Search Results

You are looking at 1 - 10 of 26 items for :

  • "philosophy" x
  • User-accessible content x
Clear All
Open access

Kelly S. Witte

The main purpose of this article is to present a student-centered learning approach for developing a working coaching philosophy. The strategy provided is appropriate for coaching educators to use with students as well as practicing coaches to reflect on their own development through personal experience and practice. It stems from the constructivist approach to learning and guides the reader or student through an active process of recollection, reflection, and critical thinking. During this progression, a personal construct of understanding is created from impact moments that have occurred to-date involving their sport and/or coaching experiences which shape their own philosophy.

Full access

Louise M. Burke, John A. Hawley, Asker Jeukendrup, James P. Morton, Trent Stellingwerff and Ronald J. Maughan

ratio of energy contributed by CHO in the athlete’s diet as the single metric of the adequacy of CHO intake ( Burke et al., 2004 ). However, even this literature presents erroneous information. For example, proponents of low-CHO high-fat dietary philosophies commonly state that contemporary sports

Open access

David K. Wiggins

reviews and critical assessments of issues pertaining to such diverse yet interrelated subdisciplinary areas as motor control, exercise physiology, psychology, history, philosophy, sociology, pedagogy, epidemiology, athletic training, biomechanics, and motor development. Some of the essays emanated from

Full access

Joanne G. Mirtschin, Sara F. Forbes, Louise E. Cato, Ida A. Heikura, Nicki Strobel, Rebecca Hall and Louise M. Burke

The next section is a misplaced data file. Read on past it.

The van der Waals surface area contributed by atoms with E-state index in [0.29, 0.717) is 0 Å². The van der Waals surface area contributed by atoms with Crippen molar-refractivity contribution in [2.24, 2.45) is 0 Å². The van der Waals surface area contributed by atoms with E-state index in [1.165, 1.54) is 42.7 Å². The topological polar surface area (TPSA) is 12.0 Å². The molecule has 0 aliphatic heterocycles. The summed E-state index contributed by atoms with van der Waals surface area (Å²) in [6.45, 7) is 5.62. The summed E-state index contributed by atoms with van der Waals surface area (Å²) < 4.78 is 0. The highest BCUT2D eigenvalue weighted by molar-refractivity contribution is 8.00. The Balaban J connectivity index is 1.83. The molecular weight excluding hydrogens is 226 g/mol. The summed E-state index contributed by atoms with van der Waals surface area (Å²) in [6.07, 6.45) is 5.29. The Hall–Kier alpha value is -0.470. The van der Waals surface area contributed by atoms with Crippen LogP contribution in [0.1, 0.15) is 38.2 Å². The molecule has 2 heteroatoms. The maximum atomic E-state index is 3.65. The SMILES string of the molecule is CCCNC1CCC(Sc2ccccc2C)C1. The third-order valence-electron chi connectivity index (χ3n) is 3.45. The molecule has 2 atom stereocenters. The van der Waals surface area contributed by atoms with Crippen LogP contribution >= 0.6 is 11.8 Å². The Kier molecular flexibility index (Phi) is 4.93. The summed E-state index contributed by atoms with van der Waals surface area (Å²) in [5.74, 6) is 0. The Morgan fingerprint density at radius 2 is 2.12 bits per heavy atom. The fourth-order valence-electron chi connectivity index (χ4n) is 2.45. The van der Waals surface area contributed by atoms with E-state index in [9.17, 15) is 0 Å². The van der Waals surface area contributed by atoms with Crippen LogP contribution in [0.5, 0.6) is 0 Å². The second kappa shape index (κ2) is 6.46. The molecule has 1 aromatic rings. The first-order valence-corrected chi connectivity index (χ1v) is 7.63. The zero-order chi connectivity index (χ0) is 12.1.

integrated with expert knowledge of food composition and menu planning to translate nutrient targets or dietary philosophies into food choices and meal patterns. Expertise is then needed to implement theoretical menus in real life. Practical issues include expense; food availability; opportunities and

Open access

Thomas Haugen

higher intensity zones. At the same time, this knowledge was implemented when Norwegian cross-country skiing clarified its training philosophy, based on a mix of science and best practice, together with researchers Espen Tønnessen and Øyvind Sandbakk. This period of reflection was followed by a long

Open access

Maureen R. Weiss, Lindsay E. Kipp, Alison Phillips Reichter, Sarah M. Espinoza and Nicole D. Bolter

–posttest-only designs, small sample sizes, pretest data collected after lessons had begun, not including a retention assessment, measuring constructs that did not align with the program philosophy, and/or having coaches and teachers administer surveys, which could lead to social desirability effects. These initial

Open access

Dean Dudley, John Cairney and Jackie Goodway

philosophy and evidence being generated from empirically driven physical literacy research. Of course, this statement itself reveals a specific epistemological stance, one rooted in a positivistic tradition of empirically based inquiry. This has not been the only tradition evident in the field of physical

Open access

Louise M. Burke, Linda M. Castell, Douglas J. Casa, Graeme L. Close, Ricardo J. S. Costa, Ben Desbrow, Shona L. Halson, Dana M. Lis, Anna K. Melin, Peter Peeling, Philo U. Saunders, Gary J. Slater, Jennifer Sygo, Oliver C. Witard, Stéphane Bermon and Trent Stellingwerff

overarching philosophy of periodized nutrition is that each training session, micro-, meso-, and macro-cycle of training should be analyzed in terms of how it addresses an individual Athlete’s gaps to achieving the event specific attributes of success, with nutrient intakes and dietary strategies being

Open access

Daniel Birrer

counterproductive when taken out of context. In this kind of sport culture, athletes may try to hide their performance inadequacy, and it may push them to train excessively to protect their self-esteem ( Gustafsson et al., 2018 ). Context and Consultancy Philosophy I have a master’s degree in sport science and a

Open access

Pirkko Markula

, Giardina, consequently, challenged socio-cultural researchers of sport and exercise to go beyond method to engage “with the philosophy of inquiry and the philosophy of science” (p. 264) to address “why we largely haven’t addressed such questions in the field and to seek out those new questions still left